Despite worse baseline status depressed patients achieved outcomes similar to those in nondepressed patients after surgery for cervical deformity

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OBJECTIVE

Depression and anxiety have been demonstrated to have negative impacts on outcomes after spine surgery. In patients with cervical deformity (CD), the psychological and physiological burdens of the disease may overlap without clear boundaries. While surgery has a proven record of bringing about significant pain relief and decreased disability, the impact of depression and anxiety on recovery from cervical deformity corrective surgery has not been previously reported on in the literature. The purpose of the present study was to determine the effect of depression and anxiety on patients’ recovery from and improvement after CD surgery.

METHODS

The authors conducted a retrospective review of a prospective, multicenter CD database. Patients with a history of clinical depression, in addition to those with current self-reported anxiety or depression, were defined as depressed (D group). The D group was compared with nondepressed patients (ND group) with a similar baseline deformity determined by propensity score matching of the cervical sagittal vertical axis (cSVA). Baseline demographic, comorbidity, clinical, and radiographic data were compared among patients using t-tests. Improvement of symptoms was recorded at 3 months, 6 months, and 1 year postoperatively. All health-related quality of life (HRQOL) scores collected at these follow-up time points were compared using t-tests.

RESULTS

Sixty-six patients were matched for baseline radiographic parameters: 33 with a history of depression and/or current depression, and 33 without. Depressed patients had similar age, sex, race, and radiographic alignment: cSVA, T-1 slope minus C2–7 lordosis, SVA, and T-1 pelvic angle (p > 0.05). Compared with nondepressed individuals, depressed patients had a higher incidence of osteoporosis (21.2% vs 3.2%, p = 0.028), rheumatoid arthritis (18.2% vs 3.2%, p = 0.012), and connective tissue disorders (18.2% vs 3.2%, p = 0.012). At baseline, the D group had greater neck pain (7.9 of 10 vs 6.6 on a Numeric Rating Scale [NRS], p = 0.015), lower mean EQ-5D scores (68.9 vs 74.7, p < 0.001), but similar Neck Disability Index (NDI) scores (57.5 vs 49.9, p = 0.063) and myelopathy scores (13.4 vs 13.9, p = 0.546). Surgeries performed in either group were similar in terms of number of levels fused, osteotomies performed, and correction achieved (baseline to 3-month measurements) (p < 0.05). At 3 months, EQ-5D scores remained lower in the D group (74.0 vs 78.2, p = 0.044), and NDI scores were similar (48.5 vs 39.0, p = 0.053). However, neck pain improved in the D group (NRS score of 5.0 vs 4.3, p = 0.331), and modified Japanese Orthopaedic Association (mJOA) scores remained similar (14.2 vs 15.0, p = 0.211). At 6 months and 1 year, all HRQOL scores were similar between the 2 cohorts. One-year measurements were as follows: NDI 39.7 vs 40.7 (p = 0.878), NRS neck pain score of 4.1 vs 5.0 (p = 0.326), EQ-5D score of 77.1 vs 78.2 (p = 0.646), and mJOA score of 14.0 vs 14.2 (p = 0.835). Anxiety/depression levels reported on the EQ-5D scale were significantly higher in the depressed cohort at baseline, 3 months, and 6 months (all p < 0.05), but were similar between groups at 1 year postoperatively (1.72 vs 1.53, p = 0.416).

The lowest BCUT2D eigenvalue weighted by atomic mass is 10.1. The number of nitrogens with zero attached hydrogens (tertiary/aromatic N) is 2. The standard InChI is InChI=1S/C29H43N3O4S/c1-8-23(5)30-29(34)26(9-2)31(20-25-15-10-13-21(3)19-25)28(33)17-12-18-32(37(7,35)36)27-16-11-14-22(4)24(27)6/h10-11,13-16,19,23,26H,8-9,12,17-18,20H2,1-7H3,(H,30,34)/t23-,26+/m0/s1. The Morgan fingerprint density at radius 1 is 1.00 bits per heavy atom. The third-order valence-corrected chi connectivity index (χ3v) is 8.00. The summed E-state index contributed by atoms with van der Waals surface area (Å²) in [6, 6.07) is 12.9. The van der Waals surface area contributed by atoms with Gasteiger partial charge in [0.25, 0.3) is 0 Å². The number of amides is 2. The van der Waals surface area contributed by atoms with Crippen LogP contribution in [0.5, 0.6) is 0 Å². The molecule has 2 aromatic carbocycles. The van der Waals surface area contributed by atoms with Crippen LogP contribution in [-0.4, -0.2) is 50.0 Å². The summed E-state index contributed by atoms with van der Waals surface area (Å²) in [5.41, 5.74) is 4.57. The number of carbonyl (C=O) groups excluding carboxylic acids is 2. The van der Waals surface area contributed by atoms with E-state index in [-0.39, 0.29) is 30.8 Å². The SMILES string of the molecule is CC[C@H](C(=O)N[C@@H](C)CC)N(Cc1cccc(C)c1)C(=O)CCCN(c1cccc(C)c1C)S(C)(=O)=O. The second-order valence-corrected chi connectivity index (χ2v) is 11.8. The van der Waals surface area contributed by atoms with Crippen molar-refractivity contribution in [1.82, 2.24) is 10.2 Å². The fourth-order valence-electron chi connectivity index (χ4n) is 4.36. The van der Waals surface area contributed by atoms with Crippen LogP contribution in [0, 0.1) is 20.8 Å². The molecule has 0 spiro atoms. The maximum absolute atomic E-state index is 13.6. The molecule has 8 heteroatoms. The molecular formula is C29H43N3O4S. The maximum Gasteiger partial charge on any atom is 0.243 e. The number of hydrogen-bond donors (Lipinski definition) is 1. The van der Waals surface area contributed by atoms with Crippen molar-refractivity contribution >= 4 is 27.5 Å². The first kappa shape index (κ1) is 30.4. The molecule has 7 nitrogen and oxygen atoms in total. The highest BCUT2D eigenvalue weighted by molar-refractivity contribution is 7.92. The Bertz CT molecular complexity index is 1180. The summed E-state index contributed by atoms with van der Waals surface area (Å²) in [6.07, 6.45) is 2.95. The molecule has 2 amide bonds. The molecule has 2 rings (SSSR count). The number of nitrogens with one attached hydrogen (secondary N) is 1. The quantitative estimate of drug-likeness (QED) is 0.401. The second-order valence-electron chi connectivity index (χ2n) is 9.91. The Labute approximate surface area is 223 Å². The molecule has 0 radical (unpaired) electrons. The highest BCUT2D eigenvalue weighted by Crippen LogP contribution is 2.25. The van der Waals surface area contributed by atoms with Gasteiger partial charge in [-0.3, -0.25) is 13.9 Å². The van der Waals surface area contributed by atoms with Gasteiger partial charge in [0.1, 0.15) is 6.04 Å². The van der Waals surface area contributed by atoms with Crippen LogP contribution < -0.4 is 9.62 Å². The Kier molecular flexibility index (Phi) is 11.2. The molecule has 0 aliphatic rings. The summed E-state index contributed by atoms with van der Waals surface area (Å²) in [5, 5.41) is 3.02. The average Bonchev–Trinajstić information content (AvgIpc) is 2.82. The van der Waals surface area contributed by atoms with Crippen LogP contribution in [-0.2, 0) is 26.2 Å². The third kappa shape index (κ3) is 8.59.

CONCLUSIONS

Clinical depression was observed in many of the study patients with CD. After matching for baseline deformity, depression symptomology resulted in worse baseline EQ-5D and pain scores. Despite these baseline differences, both cohorts achieved similar results in all HRQOL assessments 6 months and 1 year postoperatively, demonstrating no clinical impact of depression on recovery up until 1 year after CD surgery. Thus, a history of depression does not appear to have an impact on recovery from CD surgery.

ABBREVIATIONS BMI = body mass index; CD = cervical deformity; cSVA = cervical SVA; HRQOL = health-related QOL; ISSG = International Spine Study Group; mJOA = modified Japanese Orthopaedic Association; NDI = Neck Disability Index; NRS = Numeric Rating Scale; QOL = quality of life; SVA = sagittal vertical axis; TS-CL = T-1 slope minus C2–7 lordosis.

OBJECTIVE